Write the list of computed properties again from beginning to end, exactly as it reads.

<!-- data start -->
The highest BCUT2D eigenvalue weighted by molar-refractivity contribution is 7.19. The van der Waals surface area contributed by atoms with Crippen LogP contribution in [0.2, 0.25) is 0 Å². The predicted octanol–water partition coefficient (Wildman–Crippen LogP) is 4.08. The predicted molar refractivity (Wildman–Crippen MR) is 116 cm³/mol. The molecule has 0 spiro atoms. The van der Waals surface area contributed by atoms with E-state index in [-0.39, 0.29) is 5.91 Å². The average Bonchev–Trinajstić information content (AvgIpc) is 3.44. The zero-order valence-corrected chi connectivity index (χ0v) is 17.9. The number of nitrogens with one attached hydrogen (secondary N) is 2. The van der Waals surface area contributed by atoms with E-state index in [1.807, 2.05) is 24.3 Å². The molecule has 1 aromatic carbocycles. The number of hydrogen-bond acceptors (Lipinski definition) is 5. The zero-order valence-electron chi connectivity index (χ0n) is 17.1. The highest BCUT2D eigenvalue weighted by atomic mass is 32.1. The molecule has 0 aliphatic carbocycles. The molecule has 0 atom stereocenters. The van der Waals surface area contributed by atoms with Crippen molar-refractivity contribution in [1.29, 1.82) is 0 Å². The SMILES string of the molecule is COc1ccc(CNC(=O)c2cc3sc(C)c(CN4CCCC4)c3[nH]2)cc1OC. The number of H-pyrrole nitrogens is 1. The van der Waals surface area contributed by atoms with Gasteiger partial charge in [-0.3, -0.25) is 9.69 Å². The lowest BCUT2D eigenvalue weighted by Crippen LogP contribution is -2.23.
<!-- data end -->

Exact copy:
The highest BCUT2D eigenvalue weighted by molar-refractivity contribution is 7.19. The van der Waals surface area contributed by atoms with Crippen LogP contribution in [0.2, 0.25) is 0 Å². The predicted octanol–water partition coefficient (Wildman–Crippen LogP) is 4.08. The predicted molar refractivity (Wildman–Crippen MR) is 116 cm³/mol. The molecule has 0 spiro atoms. The van der Waals surface area contributed by atoms with E-state index in [-0.39, 0.29) is 5.91 Å². The average Bonchev–Trinajstić information content (AvgIpc) is 3.44. The zero-order valence-corrected chi connectivity index (χ0v) is 17.9. The number of nitrogens with one attached hydrogen (secondary N) is 2. The van der Waals surface area contributed by atoms with E-state index in [1.807, 2.05) is 24.3 Å². The molecule has 1 aromatic carbocycles. The number of hydrogen-bond acceptors (Lipinski definition) is 5. The zero-order valence-electron chi connectivity index (χ0n) is 17.1. The highest BCUT2D eigenvalue weighted by atomic mass is 32.1. The molecule has 0 aliphatic carbocycles. The molecule has 0 atom stereocenters. The van der Waals surface area contributed by atoms with Crippen molar-refractivity contribution in [1.29, 1.82) is 0 Å². The SMILES string of the molecule is COc1ccc(CNC(=O)c2cc3sc(C)c(CN4CCCC4)c3[nH]2)cc1OC. The number of H-pyrrole nitrogens is 1. The van der Waals surface area contributed by atoms with Gasteiger partial charge in [-0.3, -0.25) is 9.69 Å². The lowest BCUT2D eigenvalue weighted by Crippen LogP contribution is -2.23.